DHT and Scorpio find technique to tackle bond refinance conundrum

Private exchange presents a flexible option when bonds mature in down market, writes Park Partners’ Aran Williams

The issuance of convertible bonds is running at high levels this year, topping $85bn in the US in the first half — the most since 2008. Issuers tend to be tech companies, whose volatile share prices imply high option values and allow the convertible bond to be priced attractively, with low coupon rates often below 1%.

There are not many parallels between the tech and tanker industries, but tanker owners too have ­volatile share prices and a strong desire to keep cash interest payments as low as possible in today’s brutal spot market.

The challenge with convertible bonds in shipping is what to do when the maturity coincides with a low market. Issuing new capital is unattractive, as shares are trading at steep discounts to net asset value (NAV), and the yields necessary to find new unsecured bond investors are high.

Extending maturities

Scorpio Tankers and DHT Holdings, two US-listed issuers facing 2019 convertible bond maturities, have used a little-understood technique to extend the ­maturities beyond 2020, when the markets should hopefully look materially better.

Rather than raising new capital to repay a maturing bond, the technique involves privately negotiating with existing holders, so that they agree to exchange their bonds for a new, slightly more valuable bond, with a longer maturity date.

“The challenge with convertible bonds in shipping is what to do when the maturity coincides with a low market”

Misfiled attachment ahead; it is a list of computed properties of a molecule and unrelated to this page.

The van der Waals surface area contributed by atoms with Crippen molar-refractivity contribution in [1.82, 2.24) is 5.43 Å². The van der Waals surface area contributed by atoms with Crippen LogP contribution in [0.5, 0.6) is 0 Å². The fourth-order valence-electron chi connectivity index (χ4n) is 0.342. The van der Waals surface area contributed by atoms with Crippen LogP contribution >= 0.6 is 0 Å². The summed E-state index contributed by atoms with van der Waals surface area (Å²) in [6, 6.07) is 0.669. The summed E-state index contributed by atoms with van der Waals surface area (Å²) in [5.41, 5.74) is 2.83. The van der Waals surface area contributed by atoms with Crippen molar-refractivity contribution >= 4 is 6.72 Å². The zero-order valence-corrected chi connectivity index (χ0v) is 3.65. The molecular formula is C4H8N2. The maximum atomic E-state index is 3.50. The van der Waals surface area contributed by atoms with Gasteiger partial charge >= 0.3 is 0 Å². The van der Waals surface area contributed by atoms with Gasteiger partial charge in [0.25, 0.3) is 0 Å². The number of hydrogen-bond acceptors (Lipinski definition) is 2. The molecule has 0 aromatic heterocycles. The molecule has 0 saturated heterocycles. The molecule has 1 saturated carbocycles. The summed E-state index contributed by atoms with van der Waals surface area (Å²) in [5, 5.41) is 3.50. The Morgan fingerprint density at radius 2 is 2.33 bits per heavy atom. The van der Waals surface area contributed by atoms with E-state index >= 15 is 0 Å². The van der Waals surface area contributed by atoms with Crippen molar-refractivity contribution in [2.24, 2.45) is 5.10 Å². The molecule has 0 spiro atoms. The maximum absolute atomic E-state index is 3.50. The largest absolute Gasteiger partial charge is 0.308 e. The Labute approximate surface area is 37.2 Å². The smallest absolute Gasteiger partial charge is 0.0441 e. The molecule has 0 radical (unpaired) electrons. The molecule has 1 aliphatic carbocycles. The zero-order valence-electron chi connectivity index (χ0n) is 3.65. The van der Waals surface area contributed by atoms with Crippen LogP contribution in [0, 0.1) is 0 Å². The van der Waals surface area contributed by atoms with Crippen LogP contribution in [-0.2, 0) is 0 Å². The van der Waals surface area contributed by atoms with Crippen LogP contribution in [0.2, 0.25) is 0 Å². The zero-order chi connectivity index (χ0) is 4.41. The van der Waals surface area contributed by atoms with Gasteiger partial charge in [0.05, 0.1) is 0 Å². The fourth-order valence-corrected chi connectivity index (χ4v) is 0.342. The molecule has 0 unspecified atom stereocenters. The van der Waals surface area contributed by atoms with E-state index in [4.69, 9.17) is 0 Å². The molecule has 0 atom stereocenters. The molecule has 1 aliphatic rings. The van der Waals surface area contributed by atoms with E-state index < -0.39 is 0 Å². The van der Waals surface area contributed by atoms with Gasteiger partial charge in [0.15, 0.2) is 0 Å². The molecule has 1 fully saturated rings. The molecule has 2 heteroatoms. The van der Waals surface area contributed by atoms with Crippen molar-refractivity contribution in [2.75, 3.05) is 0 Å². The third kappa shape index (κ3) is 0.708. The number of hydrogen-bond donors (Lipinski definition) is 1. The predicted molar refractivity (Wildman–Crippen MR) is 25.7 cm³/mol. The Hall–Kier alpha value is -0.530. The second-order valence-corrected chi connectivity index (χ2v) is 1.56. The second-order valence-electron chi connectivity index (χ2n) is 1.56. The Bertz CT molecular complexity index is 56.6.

This cannot be done for the whole bond issue, as that would require a full public tender offer under US Securities and Exchange Commission rules, but by following certain protocols, it is possible to exchange a high percentage of a bond issue in a private transaction.

Scorpio Tankers exchanged $200m of its $350m ­issue, and DHT exchanged $75m of its $105m outstanding, in both cases for bonds with longer maturity dates. The remaining stubs of the old bonds are much smaller and more manageable to repay in cash on maturity.

This mechanism has several other advantages.

First, the issuer does not have to make a public ­tender or public capital raise. The deal is negotiated privately without alerting the market that the company is looking for funds and is announced only once it is completed.

Also, the company is able to keep control over the amount of bonds exchanged and the relative size of the new and old bond issues.

Private negotiations

Finally, the company has a greater degree of flexibility in terms of the new bond, as the terms are negotiated privately with existing holders. For example, both DHT and Scorpio Tankers’ new convertible bonds have a much higher conversion price premium than the standard market 30%. If a company believes its shares are trading at a wide discount to NAV, it is certainly not attractive to issue a new convertible bond with a 30% conversion premium, if that conversion price is still below the company’s NAV.

The issuer also has more flexibility in the date of maturity. Rather than a standard five years, Scorpio Tankers and DHT have opted for a relatively short maturity date. DHT has also included issuer-friendly redemption clauses that limit the eventual cost to shareholders of the convertible bond if the share price appreciates strongly.

The principal attraction of convertible bonds — low interest due to the equity convert option — persists. The flexibility offered by private exchange reduces the refinancing risk, making it suitable for other shipping companies looking to minimise the cost of capital and manage their capital structure through the cycle.